I have no hands on experience with these speakers, but do deal with a great deal of similar speakers by other manufacturers on a daily basis.....
The crossover switch on many similar speakers claim to provide the ability to increase / decrease the higher tone production of the tweeter.
On 3-Way versions they will also have one for the midrange. Since the crossover on these speakers are a passive design, it is not possible for them to enhance the frequencies and at best can only reduce them. So with switches that may have +3, 0, and -3 db settings for example, at the +3 setting, it is just allowing all of the high frequencies to reach the tweeter that is being sent to it from the amp.
The other settings use different capacitors to reduce them.
I always leave them in the highest setting. If you feel you want to reduce the treble to suit your taste, you can easily do so via your A/V Receivers equalizer / tone controls, often with the remote control.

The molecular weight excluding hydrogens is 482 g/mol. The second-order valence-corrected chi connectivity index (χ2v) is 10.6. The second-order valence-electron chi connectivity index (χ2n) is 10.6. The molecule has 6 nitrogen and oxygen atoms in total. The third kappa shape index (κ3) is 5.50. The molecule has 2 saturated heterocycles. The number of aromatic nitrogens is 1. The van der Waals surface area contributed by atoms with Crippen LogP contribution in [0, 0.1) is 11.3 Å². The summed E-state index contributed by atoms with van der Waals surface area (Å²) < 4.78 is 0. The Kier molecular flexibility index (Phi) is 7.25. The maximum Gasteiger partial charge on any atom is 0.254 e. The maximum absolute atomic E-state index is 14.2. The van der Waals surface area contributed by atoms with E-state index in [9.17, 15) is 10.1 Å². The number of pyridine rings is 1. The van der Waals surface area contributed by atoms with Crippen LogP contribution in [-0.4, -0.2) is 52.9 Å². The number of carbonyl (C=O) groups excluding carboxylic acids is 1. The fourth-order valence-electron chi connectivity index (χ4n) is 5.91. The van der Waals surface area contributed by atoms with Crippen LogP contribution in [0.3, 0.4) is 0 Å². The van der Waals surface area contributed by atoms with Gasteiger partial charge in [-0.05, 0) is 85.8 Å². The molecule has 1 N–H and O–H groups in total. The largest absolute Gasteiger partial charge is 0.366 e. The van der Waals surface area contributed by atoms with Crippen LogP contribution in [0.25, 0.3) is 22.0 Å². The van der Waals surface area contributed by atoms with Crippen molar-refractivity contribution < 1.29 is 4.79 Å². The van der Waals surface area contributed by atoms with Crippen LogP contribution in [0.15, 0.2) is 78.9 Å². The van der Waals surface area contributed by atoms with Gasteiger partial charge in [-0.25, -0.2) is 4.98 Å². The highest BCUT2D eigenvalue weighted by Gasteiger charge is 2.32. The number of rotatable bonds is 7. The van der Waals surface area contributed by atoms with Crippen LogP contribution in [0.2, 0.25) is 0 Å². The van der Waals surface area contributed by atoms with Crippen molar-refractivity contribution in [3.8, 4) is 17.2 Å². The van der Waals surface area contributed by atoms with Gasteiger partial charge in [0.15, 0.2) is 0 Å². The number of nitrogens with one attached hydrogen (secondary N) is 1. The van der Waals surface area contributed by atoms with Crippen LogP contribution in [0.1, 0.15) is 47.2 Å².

No concern about the open back design being a safety issue as far as fire.
As far as the Speaker Crossover Settings on your A/V Receiver. One of the downfalls with most flush mount speakers is their bass response. Being that they don't have an enclosure specifically designed for the driver "woofer" their bass response will generally fall short from that of a bookshelf / floor standing speaker using the same sized driver. With open backed flush mount speakers, the amount of bass response you will hear will vary in every installation as each will provide a different "enclosure" behind them. Be it a non insulated wall with or without installation providing 2 cu. ft. of area, or a ceiling providing 2,000 cu. ft of area.
If the speakers are not reproducing bass below 120 Hz. any lower tones being sent to them will not be heard, or worst, only heard as distortion.
Here is a test you may wish to do to see if it is worth setting them at a lower crossover point.
While playing an action scene of a movie in a surround setting that utilizes the Surround Back speakers, remove all of the other speaker wires from the A/V Receivers terminals and turn off the sub. Now that your listing to only the soundtrack being sent to the Surround Back Speakers, switch to the lower crossover point. If you actually hear clean lower tones being reproduced from your speakers, it may be worth leaving it at that setting. If you don't hear any additional bass response, or worst hear distortion, you will know it is best to leave it at the higher crossover point.
"if you can't find the answer to life, change your questions"